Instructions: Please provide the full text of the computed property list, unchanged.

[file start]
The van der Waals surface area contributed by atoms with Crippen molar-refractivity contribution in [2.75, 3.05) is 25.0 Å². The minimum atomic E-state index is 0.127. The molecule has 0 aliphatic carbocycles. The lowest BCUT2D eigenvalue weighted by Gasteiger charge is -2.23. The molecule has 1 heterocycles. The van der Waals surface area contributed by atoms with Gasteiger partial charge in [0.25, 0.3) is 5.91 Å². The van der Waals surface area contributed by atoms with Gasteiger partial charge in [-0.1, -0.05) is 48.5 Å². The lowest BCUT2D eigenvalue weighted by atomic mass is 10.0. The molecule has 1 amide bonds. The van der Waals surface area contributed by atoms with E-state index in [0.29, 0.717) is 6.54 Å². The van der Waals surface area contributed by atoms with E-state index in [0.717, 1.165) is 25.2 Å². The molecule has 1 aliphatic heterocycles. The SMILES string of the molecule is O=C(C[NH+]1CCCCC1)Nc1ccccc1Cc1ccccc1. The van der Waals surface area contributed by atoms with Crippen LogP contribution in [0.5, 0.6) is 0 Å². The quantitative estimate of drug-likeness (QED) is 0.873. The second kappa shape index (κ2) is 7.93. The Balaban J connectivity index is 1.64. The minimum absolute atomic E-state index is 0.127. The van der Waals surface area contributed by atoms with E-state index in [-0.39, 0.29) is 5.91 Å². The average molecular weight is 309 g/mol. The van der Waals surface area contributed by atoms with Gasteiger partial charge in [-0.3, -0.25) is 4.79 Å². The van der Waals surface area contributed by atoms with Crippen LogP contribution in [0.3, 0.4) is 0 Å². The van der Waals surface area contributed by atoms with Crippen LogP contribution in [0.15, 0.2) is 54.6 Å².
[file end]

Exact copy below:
The van der Waals surface area contributed by atoms with Crippen molar-refractivity contribution in [2.75, 3.05) is 25.0 Å². The minimum atomic E-state index is 0.127. The molecule has 0 aliphatic carbocycles. The lowest BCUT2D eigenvalue weighted by Gasteiger charge is -2.23. The molecule has 1 heterocycles. The van der Waals surface area contributed by atoms with Gasteiger partial charge in [0.25, 0.3) is 5.91 Å². The van der Waals surface area contributed by atoms with Gasteiger partial charge in [-0.1, -0.05) is 48.5 Å². The lowest BCUT2D eigenvalue weighted by atomic mass is 10.0. The molecule has 1 amide bonds. The van der Waals surface area contributed by atoms with E-state index in [0.29, 0.717) is 6.54 Å². The van der Waals surface area contributed by atoms with E-state index in [0.717, 1.165) is 25.2 Å². The molecule has 1 aliphatic heterocycles. The SMILES string of the molecule is O=C(C[NH+]1CCCCC1)Nc1ccccc1Cc1ccccc1. The van der Waals surface area contributed by atoms with Crippen LogP contribution in [0.5, 0.6) is 0 Å². The quantitative estimate of drug-likeness (QED) is 0.873. The second kappa shape index (κ2) is 7.93. The Balaban J connectivity index is 1.64. The minimum absolute atomic E-state index is 0.127. The van der Waals surface area contributed by atoms with E-state index in [-0.39, 0.29) is 5.91 Å². The average molecular weight is 309 g/mol. The van der Waals surface area contributed by atoms with Gasteiger partial charge in [-0.3, -0.25) is 4.79 Å². The van der Waals surface area contributed by atoms with Crippen LogP contribution in [0.3, 0.4) is 0 Å². The van der Waals surface area contributed by atoms with Crippen LogP contribution in [0.15, 0.2) is 54.6 Å².